I haven’t seen the movie yet (I’m actually going tomorrow!) so I can’t speak to how they translated the book to film, but I’m so disappointed in all the critics that are just lumping The Host in with the Twilight Saga. I have to say that I thought the Meyer did a fantastic job with the book and that it had beautiful nuances and moral layers that gave it a depth that the Twilight Saga just did not have. You are absolutely correct, it does feature romance, but it is not in any way just “another YA love triangle”… Ugh.

    • Allison Tran permalink*
      April 11, 2013

      Thanks for commenting, Jessica! I hope you enjoy the movie. I think they did a great job bringing the book to the screen. And I agree, the story is about more than just the love triangle (or rectangle!) – which is so often the case in YA: there may be romance, but there’s more substance, too, and it’s sad to see that overlooked.

  3. Carla Land permalink
    April 11, 2013

    Critics are going to hate on anything that they can’t relate to- that’s what critics do whether we’re talking about books or movies or music. I think the disdain for YA everything is as pronounced as it is because critics don’t see the value in what teens appreciate most of the time. Teens don’t listen to critics- they listen to their friends. If teens are reading/watching/listening to something then their friends are going to do the same, and critics just can’t stand that their opinion isn’t being valued. The irony is that the critics aren’t seeing the value of the thing they are panning- often because their minds have already been made up before the credits even start to roll.

    • Allison Tran permalink*
      April 13, 2013

      Thanks for the comment, Carla! Great point that teens listen to their friends over critics. So true- and I think the critics definitely made up their minds about this particular movie before they even saw it. Their response was one big backlash against Stephenie Meyer.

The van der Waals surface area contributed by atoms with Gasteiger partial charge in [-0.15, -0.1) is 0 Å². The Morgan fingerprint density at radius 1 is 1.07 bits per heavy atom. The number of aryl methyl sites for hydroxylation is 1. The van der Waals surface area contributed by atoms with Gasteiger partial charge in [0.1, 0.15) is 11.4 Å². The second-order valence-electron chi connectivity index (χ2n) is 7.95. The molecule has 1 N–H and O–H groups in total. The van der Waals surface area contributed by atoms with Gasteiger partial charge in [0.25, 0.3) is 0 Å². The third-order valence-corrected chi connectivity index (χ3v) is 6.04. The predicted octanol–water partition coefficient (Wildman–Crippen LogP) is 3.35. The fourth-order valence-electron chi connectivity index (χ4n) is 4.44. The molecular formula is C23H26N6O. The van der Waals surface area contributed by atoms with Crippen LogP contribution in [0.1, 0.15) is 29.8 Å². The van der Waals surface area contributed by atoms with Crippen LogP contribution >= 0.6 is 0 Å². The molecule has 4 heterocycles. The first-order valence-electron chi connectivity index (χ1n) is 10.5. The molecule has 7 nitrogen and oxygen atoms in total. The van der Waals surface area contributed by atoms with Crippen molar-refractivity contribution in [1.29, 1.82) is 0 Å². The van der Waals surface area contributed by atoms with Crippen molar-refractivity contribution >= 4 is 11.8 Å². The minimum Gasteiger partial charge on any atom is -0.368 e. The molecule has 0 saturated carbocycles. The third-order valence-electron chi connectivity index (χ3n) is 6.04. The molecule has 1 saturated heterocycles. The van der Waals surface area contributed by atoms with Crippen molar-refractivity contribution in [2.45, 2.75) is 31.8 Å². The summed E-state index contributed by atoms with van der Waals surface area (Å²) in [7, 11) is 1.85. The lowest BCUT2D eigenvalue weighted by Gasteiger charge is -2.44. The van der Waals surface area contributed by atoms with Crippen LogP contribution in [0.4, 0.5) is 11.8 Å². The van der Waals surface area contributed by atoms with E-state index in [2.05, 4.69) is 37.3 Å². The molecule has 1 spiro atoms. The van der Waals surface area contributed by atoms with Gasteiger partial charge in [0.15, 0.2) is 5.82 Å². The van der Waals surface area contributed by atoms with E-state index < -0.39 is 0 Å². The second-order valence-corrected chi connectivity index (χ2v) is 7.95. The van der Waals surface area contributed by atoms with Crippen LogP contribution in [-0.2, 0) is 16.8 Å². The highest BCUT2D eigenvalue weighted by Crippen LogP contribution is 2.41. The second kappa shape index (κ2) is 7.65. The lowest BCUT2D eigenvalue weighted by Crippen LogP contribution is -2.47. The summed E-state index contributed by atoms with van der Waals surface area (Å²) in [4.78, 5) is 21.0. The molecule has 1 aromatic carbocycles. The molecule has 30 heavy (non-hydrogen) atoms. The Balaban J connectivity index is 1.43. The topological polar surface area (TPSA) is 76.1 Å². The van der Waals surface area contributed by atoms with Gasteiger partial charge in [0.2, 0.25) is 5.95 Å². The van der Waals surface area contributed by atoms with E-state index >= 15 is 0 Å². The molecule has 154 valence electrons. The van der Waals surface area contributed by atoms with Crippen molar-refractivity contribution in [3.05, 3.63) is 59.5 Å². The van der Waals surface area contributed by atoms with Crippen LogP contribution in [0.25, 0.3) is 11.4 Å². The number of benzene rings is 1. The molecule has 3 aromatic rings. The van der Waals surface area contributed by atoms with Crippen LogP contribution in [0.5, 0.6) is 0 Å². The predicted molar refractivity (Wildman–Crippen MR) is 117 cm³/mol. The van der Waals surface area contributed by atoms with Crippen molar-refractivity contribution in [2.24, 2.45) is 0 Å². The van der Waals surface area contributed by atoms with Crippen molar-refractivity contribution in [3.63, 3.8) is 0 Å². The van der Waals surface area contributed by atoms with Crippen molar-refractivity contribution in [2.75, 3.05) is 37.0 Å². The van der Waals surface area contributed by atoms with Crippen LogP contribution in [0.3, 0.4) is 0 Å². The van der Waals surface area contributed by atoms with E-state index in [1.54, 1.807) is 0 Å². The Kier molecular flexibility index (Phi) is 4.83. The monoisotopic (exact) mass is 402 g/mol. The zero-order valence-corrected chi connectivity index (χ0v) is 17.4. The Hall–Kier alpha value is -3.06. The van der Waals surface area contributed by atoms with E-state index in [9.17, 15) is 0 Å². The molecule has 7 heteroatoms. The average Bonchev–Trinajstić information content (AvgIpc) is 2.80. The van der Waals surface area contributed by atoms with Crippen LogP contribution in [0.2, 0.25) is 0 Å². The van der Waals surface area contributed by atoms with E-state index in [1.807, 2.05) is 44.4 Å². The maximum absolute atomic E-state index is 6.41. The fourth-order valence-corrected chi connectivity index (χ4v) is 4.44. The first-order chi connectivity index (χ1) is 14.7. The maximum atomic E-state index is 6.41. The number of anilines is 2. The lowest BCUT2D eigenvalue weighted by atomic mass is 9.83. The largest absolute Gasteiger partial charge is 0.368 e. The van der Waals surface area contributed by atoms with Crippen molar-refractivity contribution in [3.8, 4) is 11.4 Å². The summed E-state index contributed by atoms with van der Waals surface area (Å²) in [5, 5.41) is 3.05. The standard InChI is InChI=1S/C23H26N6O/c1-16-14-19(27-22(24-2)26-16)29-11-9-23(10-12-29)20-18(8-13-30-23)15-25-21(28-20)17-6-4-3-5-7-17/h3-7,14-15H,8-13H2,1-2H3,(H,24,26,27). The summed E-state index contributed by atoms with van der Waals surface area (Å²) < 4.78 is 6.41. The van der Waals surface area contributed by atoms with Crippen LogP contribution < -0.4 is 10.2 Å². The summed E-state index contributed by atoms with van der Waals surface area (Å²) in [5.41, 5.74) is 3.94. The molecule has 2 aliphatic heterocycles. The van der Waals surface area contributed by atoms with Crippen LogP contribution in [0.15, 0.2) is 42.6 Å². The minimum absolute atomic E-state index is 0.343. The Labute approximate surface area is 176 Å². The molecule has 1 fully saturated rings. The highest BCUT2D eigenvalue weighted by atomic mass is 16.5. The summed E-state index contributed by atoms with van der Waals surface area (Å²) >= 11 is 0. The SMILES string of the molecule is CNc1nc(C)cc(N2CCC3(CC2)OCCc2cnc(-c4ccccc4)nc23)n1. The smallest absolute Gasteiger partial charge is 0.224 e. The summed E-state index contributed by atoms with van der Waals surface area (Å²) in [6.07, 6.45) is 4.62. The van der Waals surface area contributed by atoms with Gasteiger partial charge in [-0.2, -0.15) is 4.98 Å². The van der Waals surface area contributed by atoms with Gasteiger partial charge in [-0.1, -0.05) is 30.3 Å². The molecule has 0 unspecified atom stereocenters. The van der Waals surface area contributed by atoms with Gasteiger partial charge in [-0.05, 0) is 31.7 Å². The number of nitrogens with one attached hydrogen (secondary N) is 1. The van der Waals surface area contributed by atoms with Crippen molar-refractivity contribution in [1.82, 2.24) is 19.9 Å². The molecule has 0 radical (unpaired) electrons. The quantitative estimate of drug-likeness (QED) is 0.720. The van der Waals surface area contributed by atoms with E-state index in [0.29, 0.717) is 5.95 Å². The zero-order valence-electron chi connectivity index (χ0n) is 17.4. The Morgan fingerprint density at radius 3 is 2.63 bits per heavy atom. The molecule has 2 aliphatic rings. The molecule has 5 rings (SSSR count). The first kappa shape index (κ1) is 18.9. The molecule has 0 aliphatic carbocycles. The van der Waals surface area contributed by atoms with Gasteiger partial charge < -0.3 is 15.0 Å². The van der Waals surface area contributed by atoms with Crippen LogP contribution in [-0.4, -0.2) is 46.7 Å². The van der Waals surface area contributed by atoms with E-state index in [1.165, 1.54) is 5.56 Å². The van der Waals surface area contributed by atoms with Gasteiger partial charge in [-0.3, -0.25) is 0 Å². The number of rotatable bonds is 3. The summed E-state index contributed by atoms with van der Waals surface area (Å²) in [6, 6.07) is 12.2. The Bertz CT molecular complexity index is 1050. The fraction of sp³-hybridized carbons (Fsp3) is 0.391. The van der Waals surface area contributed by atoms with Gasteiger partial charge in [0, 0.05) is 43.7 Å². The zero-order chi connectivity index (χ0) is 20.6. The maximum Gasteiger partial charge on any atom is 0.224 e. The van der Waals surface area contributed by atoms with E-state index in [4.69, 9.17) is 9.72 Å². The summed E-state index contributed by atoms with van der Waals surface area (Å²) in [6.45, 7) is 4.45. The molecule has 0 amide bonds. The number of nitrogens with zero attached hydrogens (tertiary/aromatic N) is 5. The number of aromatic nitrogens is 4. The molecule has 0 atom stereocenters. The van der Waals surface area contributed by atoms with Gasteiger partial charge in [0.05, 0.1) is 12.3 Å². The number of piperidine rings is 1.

4. April 12, 2013

    I really loved The Host as a book, and I enjoyed the movie. I felt like the story itself held up well, but dude- whoever did the mulitple “let’s make out in the rain” scenes went a little overboard on the cheese. (Also, I have to say my experience was enhanced by the two teenage boys sitting behind me, who made me laugh out loud with some of their comments.)

    I am not generally a fan of the love triangle as a driving motivation for characters, which is why this book worked so well for me. There are two distinct, and quite complicated, relationships going on in this story.

    • Allison Tran permalink*
      April 13, 2013

      Thanks for weighing in, Whitney! Ha, I’m definitely not saying this movie is perfect. :) And I agree, I’m tired of the standard love triangle.

  5. Clair permalink
    April 13, 2013

    I was discussing the film on Facebook, and a guy commented that it was basically twilight for the reasons you’ve listened. I retorted that for the same reasons many other films are therefore just like twilight, (including the return of the king where Aragorn is faced with the dilemma of choosing his path). He was kinda silent after that. But basically yeah I agree with you. But was Melanie 17 in the book? I feel like she was about 20 and jared was 27 ish?

    • Wendy permalink
      April 13, 2013

      You’re right. She was definitely older than seventeen, and he was somewhat older than she was. She was seventeen when they met, but in the book that was several years in the past. It has been a while since I read the it, but twenty does sound right. Did they make the characters younger to appeal to a younger audience? I have not seen the movie yet, but I loved the book. The story was more about the relationship between Melanie and Wanderer and what it really means to be human. It’s sad that anyone could look at that and only see the love triangle. Or rectangle or trapezoid or whatever…

      • Allison Tran permalink*
        April 14, 2013

        Thanks for the clarification, Wendy! It’s been a while since I read The Host, too. I think you’ll like the movie! Some things were changed, but I think they captured the essence, which is Wanderer’s discovery of herself and the meaning of humanity, as you mentioned.

    • Allison Tran permalink*
      April 14, 2013

      Hi Clair, thanks for stopping by! I think you and Wendy are correct, Melanie must be 17 in the flashbacks but a few years older in the “present-day” narrative. Still, I think the themes make the story YA for sure. Anyway, you gave a really good response to the “just like Twilight” argument! It’s hard to argue with a comparison to Tolkien.